This is my first monthly net worth update. And by first, I mean the first that I’m publishing on The Budget Boy.
I’ve actually been tracking my net worth for FIVE YEARS.
That’s exactly five years. Looking at my records, my very first net worth calculation was performed on December 1st, 2012. At this point, I can’t imagine ever not tracking my net worth. It’s the crux of personal finance, visually showing your financial trajectory and net result of all financial decisions.
As a precursor to this new monthly net worth series, earlier this month I detailed all the major financial events over those five years, both good and bad, that has led up to this point.
Now we can get into the details of how that net worth breaks down and changes each month:
Net Worth Update November 2017
Savings include all our bank accounts (checking and savings) as well as cash. The cash portion is minimal as we pay for everything with credit cards. Recently, we put all our savings into stocks, so our savings was at an all-time low. We’re currently building it back up.
Although this looks like we did really well in November, it’s inflated for two reasons. My mortgage servicing transferred to a new company in November, preventing me from making my mortgage payment BEFORE the 1st of December due date. Also, I received a withdrawal from a real estate investment fund. Together, these equaled a little over $3K, which means we didn’t actually increase our savings due to net income (since we were over budget).
Stocks refer to my TradeStation brokerage account which I am actively trading. Although I’ve made money this year, I am currently underperforming the market which has had an incredible year. I lost $36 in my November trading which can essentially be considered a breakeven month.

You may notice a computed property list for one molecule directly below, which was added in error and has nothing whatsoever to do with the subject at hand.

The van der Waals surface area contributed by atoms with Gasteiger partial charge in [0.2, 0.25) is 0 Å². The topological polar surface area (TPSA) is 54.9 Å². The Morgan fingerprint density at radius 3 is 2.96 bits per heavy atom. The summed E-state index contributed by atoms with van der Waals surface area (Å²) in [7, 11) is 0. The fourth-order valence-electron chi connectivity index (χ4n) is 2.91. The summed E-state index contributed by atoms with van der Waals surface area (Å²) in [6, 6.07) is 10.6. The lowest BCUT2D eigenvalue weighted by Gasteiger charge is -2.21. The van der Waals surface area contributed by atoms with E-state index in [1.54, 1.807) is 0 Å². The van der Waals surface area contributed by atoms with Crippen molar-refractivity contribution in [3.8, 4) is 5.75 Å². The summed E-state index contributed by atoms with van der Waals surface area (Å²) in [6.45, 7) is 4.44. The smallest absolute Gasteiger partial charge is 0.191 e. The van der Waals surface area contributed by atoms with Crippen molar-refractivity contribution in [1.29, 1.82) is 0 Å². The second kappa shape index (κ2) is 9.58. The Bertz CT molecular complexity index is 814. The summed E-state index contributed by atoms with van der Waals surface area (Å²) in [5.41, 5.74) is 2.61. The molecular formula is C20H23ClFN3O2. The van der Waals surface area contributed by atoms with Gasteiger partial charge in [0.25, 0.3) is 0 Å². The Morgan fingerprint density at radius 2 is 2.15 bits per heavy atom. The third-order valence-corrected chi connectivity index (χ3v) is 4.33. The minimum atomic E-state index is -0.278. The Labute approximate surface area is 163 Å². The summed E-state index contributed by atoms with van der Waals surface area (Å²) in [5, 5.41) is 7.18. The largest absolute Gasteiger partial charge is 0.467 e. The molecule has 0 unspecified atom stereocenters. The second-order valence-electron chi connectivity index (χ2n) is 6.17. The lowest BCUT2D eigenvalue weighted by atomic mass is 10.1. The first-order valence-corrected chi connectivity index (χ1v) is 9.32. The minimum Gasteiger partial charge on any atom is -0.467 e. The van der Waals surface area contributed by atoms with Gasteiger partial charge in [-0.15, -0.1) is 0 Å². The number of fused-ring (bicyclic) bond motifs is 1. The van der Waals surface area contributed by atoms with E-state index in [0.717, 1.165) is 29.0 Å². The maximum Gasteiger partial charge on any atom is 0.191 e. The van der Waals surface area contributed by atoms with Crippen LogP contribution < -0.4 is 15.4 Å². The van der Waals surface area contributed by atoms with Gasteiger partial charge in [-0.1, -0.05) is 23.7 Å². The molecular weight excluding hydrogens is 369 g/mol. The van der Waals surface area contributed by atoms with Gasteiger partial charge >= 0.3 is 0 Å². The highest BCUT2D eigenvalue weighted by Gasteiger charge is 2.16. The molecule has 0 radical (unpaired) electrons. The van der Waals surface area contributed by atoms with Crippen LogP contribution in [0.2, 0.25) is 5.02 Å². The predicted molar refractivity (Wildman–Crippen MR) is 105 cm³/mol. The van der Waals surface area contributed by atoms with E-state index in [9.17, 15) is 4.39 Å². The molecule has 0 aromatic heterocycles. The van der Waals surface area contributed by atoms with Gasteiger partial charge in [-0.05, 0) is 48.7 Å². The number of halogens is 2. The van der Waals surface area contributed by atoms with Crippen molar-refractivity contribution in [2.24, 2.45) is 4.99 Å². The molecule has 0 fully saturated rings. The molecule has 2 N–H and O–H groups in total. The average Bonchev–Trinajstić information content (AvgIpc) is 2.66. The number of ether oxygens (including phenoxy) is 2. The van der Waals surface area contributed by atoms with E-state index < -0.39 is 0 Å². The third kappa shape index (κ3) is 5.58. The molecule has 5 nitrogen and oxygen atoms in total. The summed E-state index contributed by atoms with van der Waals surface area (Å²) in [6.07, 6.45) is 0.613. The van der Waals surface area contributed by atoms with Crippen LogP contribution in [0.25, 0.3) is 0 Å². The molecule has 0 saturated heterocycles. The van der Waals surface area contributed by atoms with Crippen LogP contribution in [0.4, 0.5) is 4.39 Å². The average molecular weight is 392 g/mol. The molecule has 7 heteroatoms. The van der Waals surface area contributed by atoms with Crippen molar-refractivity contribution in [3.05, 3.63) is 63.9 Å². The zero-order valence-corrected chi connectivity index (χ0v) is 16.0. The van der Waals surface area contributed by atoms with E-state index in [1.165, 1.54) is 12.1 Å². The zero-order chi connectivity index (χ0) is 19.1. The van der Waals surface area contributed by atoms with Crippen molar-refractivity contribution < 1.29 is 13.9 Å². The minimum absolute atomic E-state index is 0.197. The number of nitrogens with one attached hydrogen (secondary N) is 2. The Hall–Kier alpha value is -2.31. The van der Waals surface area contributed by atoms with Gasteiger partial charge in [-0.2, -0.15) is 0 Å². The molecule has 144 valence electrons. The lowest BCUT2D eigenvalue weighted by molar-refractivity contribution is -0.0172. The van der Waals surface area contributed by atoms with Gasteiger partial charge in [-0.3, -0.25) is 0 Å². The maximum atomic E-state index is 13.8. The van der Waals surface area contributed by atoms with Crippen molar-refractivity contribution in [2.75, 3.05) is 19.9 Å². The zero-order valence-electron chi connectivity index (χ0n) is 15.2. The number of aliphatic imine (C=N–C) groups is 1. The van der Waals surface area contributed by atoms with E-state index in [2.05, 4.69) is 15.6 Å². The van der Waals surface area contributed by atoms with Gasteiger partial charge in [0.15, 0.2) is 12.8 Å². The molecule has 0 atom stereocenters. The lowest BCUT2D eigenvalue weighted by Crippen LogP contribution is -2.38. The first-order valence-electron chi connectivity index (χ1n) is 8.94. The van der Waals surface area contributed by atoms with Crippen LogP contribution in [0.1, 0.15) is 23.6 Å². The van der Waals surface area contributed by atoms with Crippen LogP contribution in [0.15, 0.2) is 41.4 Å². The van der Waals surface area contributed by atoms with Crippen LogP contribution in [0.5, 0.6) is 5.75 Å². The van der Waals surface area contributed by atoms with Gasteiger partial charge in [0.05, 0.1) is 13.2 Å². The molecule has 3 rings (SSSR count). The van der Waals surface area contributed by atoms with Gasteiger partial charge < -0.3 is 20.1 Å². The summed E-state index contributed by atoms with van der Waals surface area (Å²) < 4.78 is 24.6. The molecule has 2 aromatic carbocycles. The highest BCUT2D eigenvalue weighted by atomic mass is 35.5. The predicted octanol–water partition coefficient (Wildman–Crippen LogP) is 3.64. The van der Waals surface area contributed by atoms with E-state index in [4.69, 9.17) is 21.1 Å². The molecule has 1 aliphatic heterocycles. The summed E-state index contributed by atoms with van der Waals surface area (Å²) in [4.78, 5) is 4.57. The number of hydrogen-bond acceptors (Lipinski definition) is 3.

Although my active trading has been underperforming the market, this at least means good news for our retirement accounts. Our increase here includes both gains and contributions.
Real Estate Investment (-$708.94)
I used to work for a company that bought and flipped houses on a large-scale. As an employee, I was able to invest some money into a “flipping fund” which would be diversified across a bunch of properties. That fund is now in the process of winding down and distributing cash to the stakeholders. This is not a loss but simply a distribution of money out of the fund and into savings.
Rental Property (No change)
I own one rental property which I purchased as a primary residence, lived in for a year and a half, and then converted into a rental property. In terms of value, I prefer to use the property value net of fees. Meaning I count the actual net proceeds I would receive from selling the property after closing costs.
The market value of the property (in my estimation) would be about 20k higher. I find this method to be a more accurate reflection of net worth. It also doesn’t create a mental block toward selling. For the month of November, the value appeared flat.